Romney Remains Ahead of Gingrich in Florida | NBC 6 South Florida
  • Kids in Need of Defense (KIND) says children without legal representation are five times more likely to be deported. 

    “There should be a public defender system for children,” said Kristie-Ann Padrón, an attorney with Catholic Charities, a nonprofit that took Arlin and her brother’s case for free. “They are not legally competent to sign a contract. How could they be expected to represent themselves in court?”

    Padrón says, if deported, some of the children have nothing to go back to.

    “Some were suffering from gang violence’” she said.

    With the help of Catholic Charities, Arlin and her brother won their asylum case.

    Three years have passed, he’s an honors student in high school. Arlin has learned English and works as a supervisor at a movie theatre while she gets her degree.

    “I’m doing mechanical engineering and I want to work with the NASA,” Arlin said.

    The NBC6 Investigators spent time in immigration court. We spoke with several kids who were facing a Miami judge alone without representation. They told us in Spanish that they fear being deported back.

    Most immigration judges we saw in Miami tried to get unaccompanied minors help with non-profit attorneys but those organizations say there just isn’t enough free legal aid to meet the demand.

    They say they are always looking for attorneys willing to donate their services.

    " name="&lpos=navigation hover&lid=thousands of immigrant children face a judge without an attorney">Thousands of Immigrant Children Face a Judge Without an Attorney
  • Miami Beach Menus Scrutinized in New Crackdown
  • NBC 6 Investigators
  • NBC 6 Responds
Romney Remains Ahead of Gingrich in Florida
GOP favorites crisscrossing Sunshine State on last day before primary
BY Brian Hamacher

A day before Florida Republican voters will head to the polls, favorites Mitt Romney and Newt Gingrich will be crisscrossing the Sunshine State in their last ditch effort to gain support for the primary Monday.

Romney will be holding rallies in Jacksonville, Dunedin and The Villages, while Gingrich was scheduled to make appearances in Jacksonville, Pensacola, Tampa, Fort Meyers and Orlando.

A Quinnipiac University poll released Monday showed Romney with a 14-point lead over Gingrich among likely GOP voters.

Romney was favored by 43 percent of respondents, while Gingrich was favored by 29 percent, with a margin of error of plus or minus 4.2 percent.

While an NBC News/Marist poll released Sunday showed Romney with a similar lead of 42-27 percent among likely Florida primary voters, Romney continued to take the offensive on Gingrich.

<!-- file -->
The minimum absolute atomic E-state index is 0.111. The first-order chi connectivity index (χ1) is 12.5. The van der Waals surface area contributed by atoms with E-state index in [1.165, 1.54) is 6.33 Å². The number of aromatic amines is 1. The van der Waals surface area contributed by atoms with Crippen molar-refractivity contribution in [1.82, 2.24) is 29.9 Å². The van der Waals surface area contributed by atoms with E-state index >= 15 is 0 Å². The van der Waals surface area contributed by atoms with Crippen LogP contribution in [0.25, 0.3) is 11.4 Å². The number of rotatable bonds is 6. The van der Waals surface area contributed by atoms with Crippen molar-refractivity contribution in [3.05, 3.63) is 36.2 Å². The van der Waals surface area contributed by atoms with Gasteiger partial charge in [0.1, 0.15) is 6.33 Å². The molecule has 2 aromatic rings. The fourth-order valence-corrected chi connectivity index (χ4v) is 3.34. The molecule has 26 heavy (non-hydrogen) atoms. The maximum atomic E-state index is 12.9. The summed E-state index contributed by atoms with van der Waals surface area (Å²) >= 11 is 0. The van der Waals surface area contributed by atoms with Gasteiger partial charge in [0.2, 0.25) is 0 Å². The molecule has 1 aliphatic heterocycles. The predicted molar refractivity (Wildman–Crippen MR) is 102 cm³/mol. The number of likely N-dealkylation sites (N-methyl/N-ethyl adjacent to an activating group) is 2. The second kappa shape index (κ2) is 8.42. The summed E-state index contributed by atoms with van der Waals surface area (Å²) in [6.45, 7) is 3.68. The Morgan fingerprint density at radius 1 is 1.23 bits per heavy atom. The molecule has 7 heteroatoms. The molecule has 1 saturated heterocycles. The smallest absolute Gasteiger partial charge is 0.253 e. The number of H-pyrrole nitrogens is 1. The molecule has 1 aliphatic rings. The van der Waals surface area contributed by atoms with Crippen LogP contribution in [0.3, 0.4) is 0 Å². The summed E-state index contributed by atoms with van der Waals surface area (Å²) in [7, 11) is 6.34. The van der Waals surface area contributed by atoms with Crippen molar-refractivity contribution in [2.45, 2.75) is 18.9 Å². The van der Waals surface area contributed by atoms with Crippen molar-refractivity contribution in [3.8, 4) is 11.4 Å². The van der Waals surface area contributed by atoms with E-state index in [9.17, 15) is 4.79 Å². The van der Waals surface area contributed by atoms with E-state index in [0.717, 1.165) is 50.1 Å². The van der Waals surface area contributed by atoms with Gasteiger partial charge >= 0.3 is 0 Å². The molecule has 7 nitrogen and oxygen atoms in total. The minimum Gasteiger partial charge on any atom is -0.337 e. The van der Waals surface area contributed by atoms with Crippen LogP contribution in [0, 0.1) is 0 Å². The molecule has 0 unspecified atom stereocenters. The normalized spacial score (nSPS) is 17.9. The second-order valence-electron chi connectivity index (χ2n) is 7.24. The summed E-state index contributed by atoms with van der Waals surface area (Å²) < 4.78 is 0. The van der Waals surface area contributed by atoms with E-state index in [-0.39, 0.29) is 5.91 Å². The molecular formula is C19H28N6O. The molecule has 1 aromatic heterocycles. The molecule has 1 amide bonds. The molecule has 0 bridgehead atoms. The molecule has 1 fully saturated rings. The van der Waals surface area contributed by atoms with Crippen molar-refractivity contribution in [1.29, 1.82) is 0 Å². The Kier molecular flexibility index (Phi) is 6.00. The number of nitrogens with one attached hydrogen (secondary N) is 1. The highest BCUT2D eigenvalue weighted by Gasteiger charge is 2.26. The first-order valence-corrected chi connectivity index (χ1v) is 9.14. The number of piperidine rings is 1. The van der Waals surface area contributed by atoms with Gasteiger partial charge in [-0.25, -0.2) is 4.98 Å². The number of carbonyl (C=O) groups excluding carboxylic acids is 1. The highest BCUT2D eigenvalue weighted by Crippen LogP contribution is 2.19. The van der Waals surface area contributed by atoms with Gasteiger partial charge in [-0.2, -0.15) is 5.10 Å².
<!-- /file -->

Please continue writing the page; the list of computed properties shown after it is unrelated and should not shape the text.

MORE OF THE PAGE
"His record is one of failed leadership. We don't need someone who can speak well perhaps or can say things we agree with, but does not have the experience of being an effective leader," Romney said of the former House Speaker during a rally in Pompano Beach Sunday.

Gingrich mounted his own attack Sunday, calling the former Massachusetts Governor "somebody who is a pro-abortion, pro-gun-control, pro-tax-increase liberal."

Gingrich also criticized Romney for "carpet-bombing with negative ads" and accused him of lying.

"I don't know how you debate a person with civility if they're prepared to say things that are just plain factually false," Gingrich said.

The attacks led Romney and fellow Republicans to fire back.

"Mitt Romney is man of impeccable character," said New Jersey Gov. Chris Christie in a statement. "It offends me that Newt Gingrich would attack the character of Mitt Romney."

Romney continued to hammer Gingrich on his ties to Freddie Mac, the federally-backed mortgage company that paid Gingrich's consulting firm over $1.5 million over a period after he left Congress in 1999.

"Your problem in Florida is that you worked for Freddie Mac at a time when Freddie Mac was not doing the right thing for the American people, and that you're selling influence in Washington at a time when we need people who will stand up for the truth in Washington," Romney said at a rally in Naples.

While Romney and Gingrich continued to duke it out in the Sunshine State, Rick Santorum left the campaign trail to be with his three-year-old daughter Bella, who was admitted to a hospital in Philadelphia with pneumonia.

Texas Rep. Ron Paul hasn't been campaigning in Florida and has been looking ahead to the next primary, in Nevada.